The Mamas at Tulakadi Village
The Indigenous Tribes
The villages on Timor Island, especially in Belu Regency, are inhabited by various local ethnic groups that belong to several indigenous tribes, such as Tetun, Marae, Kemak and Dawan. Meanwhile, the urban areas are more ethnically diverse due to intermarriage between the locals and immigrants.
In rural areas, each tribe has its own domain where most of the tribal members live. For instance, Kemak inhabits Sadi village, Marae inhabits Kewar village and Dawan inhabits the villages on the borders between Belu Regency and South Timor Tengah Regency, while Tetun is the dominant tribe in Belu Regency, Malaka Regency, and East Timor where Tetum became its national language.
Tulakadi village is one of the villages where most Tetun people live. It is located in the East Tasifeto sub-district, Belu Regency, near the borders between Indonesia and East Timor. This led to a large number of immigrants from East Timor who eventually settled in this village.
There are 7 sources of water available in Tulakadi village, consisting of natural sources of water and artesian wells. However, during the dry season which occurs in October, the water cannot reach the village and fulfill the needs of the villagers, hence the water scarcity happens. Moreover, the absence of equipment and supporting facilities aggravates the situation. As a result, the villagers have to walk 5-10 km while carrying jerry cans to reach the nearest springs or wells to store water. The children also help their parents to carry the jerry cans filled with water that are considered heavy for them.
Even in the rainy season, they have to save water since there is inadequate water supply. They have to use water from the springs and wells for consumption and bathing. Additionally, they have to walk to the river to wash their clothes every afternoon. Aside from exhaustion, it also leads to negative impact on the environment where the detergent will contaminate the river.
Tulakadi and Sadi are the villages located in East Tasifeto sub-district, one of the sub-districts that is very vulnerable to water crises in the dry season. The watershed that passes through this region has low water stability, hence during this season the river will appear dry. The springs around the village are only available during the rainy season and will not be able to reach the village during the dry season. This results in crop failure and it leads to lack of income and malnutrition. These eventually create a bigger problem, such as low quality of life.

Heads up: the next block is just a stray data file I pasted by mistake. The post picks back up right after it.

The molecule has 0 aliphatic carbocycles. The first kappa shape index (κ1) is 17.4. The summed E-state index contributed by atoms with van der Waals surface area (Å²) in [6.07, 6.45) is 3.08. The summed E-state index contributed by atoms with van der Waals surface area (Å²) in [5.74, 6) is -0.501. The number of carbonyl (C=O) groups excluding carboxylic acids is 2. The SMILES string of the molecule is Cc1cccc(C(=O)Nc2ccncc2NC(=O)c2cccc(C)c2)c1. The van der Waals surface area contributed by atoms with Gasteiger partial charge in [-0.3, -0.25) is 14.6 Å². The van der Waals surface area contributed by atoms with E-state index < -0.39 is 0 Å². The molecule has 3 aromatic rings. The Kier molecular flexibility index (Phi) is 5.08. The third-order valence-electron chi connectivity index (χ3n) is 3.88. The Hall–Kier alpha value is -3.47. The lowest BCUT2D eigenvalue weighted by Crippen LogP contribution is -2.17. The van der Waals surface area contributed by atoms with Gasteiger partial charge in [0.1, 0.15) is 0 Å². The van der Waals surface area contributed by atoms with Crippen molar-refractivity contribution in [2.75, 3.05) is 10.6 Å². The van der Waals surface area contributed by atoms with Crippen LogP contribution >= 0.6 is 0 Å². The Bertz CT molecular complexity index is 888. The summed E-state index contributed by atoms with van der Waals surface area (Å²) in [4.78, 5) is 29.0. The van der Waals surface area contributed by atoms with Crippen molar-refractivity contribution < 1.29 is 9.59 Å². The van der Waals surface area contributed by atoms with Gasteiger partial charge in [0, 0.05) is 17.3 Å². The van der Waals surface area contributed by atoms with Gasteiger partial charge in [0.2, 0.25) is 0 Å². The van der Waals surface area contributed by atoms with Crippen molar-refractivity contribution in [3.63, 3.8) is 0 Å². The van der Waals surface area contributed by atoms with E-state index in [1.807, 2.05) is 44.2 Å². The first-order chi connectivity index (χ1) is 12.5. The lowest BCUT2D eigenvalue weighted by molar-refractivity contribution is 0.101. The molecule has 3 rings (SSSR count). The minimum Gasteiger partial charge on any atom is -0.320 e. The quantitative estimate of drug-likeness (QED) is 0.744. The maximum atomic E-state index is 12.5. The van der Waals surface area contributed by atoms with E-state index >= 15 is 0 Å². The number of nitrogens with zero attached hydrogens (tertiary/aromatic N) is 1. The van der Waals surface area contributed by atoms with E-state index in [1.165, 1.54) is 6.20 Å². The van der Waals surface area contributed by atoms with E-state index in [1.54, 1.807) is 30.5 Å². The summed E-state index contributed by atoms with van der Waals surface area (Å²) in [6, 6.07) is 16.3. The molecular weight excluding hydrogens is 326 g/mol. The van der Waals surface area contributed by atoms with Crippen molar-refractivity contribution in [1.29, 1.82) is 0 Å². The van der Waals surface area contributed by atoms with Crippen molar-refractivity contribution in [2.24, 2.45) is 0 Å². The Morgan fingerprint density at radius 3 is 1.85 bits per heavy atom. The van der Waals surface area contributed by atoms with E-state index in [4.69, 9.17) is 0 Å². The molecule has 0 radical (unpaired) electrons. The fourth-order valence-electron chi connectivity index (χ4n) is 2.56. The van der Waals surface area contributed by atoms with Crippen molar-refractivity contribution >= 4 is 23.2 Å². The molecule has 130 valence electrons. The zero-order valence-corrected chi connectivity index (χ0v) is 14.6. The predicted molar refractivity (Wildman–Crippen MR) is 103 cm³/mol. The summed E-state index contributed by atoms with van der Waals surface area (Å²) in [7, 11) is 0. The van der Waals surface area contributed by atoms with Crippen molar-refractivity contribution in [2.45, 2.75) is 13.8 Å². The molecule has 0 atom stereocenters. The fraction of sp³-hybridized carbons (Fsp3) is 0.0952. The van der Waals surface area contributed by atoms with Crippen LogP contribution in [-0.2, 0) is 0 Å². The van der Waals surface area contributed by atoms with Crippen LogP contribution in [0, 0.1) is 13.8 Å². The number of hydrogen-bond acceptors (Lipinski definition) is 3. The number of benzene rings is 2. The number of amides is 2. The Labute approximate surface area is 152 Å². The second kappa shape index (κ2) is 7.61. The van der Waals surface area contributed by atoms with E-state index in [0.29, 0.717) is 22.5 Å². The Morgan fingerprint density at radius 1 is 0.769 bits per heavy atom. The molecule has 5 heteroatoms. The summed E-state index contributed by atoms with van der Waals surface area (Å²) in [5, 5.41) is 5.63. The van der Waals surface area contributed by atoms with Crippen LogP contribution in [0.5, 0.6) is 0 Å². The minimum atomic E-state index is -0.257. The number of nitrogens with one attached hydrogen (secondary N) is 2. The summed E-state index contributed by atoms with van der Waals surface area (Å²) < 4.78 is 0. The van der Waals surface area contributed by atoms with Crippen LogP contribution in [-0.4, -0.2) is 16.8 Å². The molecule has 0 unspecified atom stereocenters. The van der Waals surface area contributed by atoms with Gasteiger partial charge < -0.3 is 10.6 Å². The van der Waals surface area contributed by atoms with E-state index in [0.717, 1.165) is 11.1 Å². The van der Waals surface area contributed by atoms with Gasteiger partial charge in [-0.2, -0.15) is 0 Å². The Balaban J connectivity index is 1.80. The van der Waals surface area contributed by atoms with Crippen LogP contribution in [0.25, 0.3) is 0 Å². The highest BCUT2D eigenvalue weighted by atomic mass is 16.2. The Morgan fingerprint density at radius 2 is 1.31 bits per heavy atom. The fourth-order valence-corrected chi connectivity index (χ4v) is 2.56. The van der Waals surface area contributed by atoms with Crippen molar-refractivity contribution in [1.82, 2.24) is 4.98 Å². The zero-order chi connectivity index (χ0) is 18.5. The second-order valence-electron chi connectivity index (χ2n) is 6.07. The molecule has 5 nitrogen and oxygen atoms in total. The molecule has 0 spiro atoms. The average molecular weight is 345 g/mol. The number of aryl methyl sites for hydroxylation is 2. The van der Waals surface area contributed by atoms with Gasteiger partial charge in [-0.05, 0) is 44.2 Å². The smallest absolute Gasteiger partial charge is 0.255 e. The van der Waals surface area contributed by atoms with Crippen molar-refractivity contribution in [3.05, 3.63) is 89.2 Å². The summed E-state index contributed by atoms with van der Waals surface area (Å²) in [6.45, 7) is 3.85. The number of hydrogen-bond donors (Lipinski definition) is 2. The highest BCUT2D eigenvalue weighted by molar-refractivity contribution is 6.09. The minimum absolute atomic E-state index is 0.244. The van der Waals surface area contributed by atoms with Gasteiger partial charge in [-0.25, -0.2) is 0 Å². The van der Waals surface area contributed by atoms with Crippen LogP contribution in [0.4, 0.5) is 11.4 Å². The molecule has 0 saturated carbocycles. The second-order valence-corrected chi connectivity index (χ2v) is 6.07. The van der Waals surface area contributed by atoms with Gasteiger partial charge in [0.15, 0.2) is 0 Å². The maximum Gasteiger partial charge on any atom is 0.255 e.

Quality of Life
Belu Regency is considered to have relatively low quality of life. This can be seen from its low life expectancy of 62 years, which is significantly lower than the life expectancy in East Nusa Tenggara, which is 66 years. These numbers are gradually decreasing every year, in contrast with most regions in East Nusa Tenggara and Indonesia where the numbers are increasing.
Various diseases, poor nutrition, and economic issues contribute to the declining life expectancy. Diseases, such as ARI (Acute Respiratory Infection), hypertension, and diarrhea are the most common diseases in Belu Regency. The lack of clean water and poor sanitation lead to diarrheal disease, which occurs most often in Belu.
Apart from diseases, the economic issue also plays a significant role in this matter. East Tasifeto is one of the districts that has a high poverty rate in Belu Regency. There were a total of 11.694 poor villagers in 2019 from this sub-district alone. The struggle to find jobs and maintain the crops become the main issues of poverty. These problems trigger the young men to leave the villages to seek job opportunities in urban areas and even abroad. Meanwhile, the women in the villages can only depend on the income from their families who work outside. Sometimes to cover the expenses, the handicrafts become their lifeline.
The economic struggle leads to the lack of education in Belu. In 2014, there were 26.5% of the population who had no formal education, 15% had only graduated from high schools and around 3.4% had pursued bachelor's degrees. The low educational level resulted in poor quality of human resources. Hence, the locals who have jobs outside the village are not able to provide sufficient income to fulfill the needs of their families in the villages.
The Mamas commonly would take out a loan with a great interest rate for farm capital. Unfortunately, even the crops were insufficient for sale due to water scarcity and it caused them struggle to pay their debts. They racked their brains by learning to weave, hoping that they can cover their expenses. The handicrafts, such as wicker products and Tenun fabrics are crafted mostly by adult women to earn extra income. Nevertheless, they are still facing the difficulty of finding buyers.
Consequently, the occurring social issue where the weaving tradition is threatened with extinction has also become a huge problem in Belu Regency. The young generations feel that there is no longer any reason to continue a tradition that they consider to have no economic value.
The Never-ending Cycle of Problems
Economic, social and health issues, malnutrition, and water scarcity are interrelated problems where the locals are stuck in this cycle. Although there are Poverty Reduction Programs under the supervision of the villages or sub-districts, the programs merely provide food and healthcare, which do not guarantee the long-term economic sustainability and the independence of the people. On the other hand, the government also faces the struggle to nurture their people as it requires a lot of money.